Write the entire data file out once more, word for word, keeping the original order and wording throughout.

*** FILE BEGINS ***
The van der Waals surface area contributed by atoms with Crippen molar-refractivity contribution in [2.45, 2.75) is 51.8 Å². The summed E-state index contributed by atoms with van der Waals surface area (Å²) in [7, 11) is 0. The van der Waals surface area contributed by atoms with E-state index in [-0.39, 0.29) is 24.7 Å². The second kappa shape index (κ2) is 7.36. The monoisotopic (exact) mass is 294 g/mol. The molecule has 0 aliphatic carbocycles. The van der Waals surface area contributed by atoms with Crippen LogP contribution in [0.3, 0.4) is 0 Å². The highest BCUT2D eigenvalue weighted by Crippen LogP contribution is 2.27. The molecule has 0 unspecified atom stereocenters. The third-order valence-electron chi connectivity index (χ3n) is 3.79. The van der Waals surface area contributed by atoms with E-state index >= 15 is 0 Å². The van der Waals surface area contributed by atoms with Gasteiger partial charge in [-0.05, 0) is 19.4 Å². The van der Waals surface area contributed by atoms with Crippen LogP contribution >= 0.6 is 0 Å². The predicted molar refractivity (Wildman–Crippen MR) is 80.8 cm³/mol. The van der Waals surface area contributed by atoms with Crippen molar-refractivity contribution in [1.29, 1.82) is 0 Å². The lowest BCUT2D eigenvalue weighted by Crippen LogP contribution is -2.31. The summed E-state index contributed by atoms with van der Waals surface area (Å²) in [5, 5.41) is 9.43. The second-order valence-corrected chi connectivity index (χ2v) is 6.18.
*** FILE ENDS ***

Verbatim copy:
The van der Waals surface area contributed by atoms with Crippen molar-refractivity contribution in [2.45, 2.75) is 51.8 Å². The summed E-state index contributed by atoms with van der Waals surface area (Å²) in [7, 11) is 0. The van der Waals surface area contributed by atoms with E-state index in [-0.39, 0.29) is 24.7 Å². The second kappa shape index (κ2) is 7.36. The monoisotopic (exact) mass is 294 g/mol. The molecule has 0 aliphatic carbocycles. The van der Waals surface area contributed by atoms with Crippen LogP contribution in [0.3, 0.4) is 0 Å². The highest BCUT2D eigenvalue weighted by Crippen LogP contribution is 2.27. The molecule has 0 unspecified atom stereocenters. The third-order valence-electron chi connectivity index (χ3n) is 3.79. The van der Waals surface area contributed by atoms with E-state index >= 15 is 0 Å². The van der Waals surface area contributed by atoms with Gasteiger partial charge in [-0.05, 0) is 19.4 Å². The van der Waals surface area contributed by atoms with Crippen LogP contribution >= 0.6 is 0 Å². The predicted molar refractivity (Wildman–Crippen MR) is 80.8 cm³/mol. The van der Waals surface area contributed by atoms with Crippen molar-refractivity contribution in [1.29, 1.82) is 0 Å². The lowest BCUT2D eigenvalue weighted by Crippen LogP contribution is -2.31. The summed E-state index contributed by atoms with van der Waals surface area (Å²) in [5, 5.41) is 9.43. The second-order valence-corrected chi connectivity index (χ2v) is 6.18.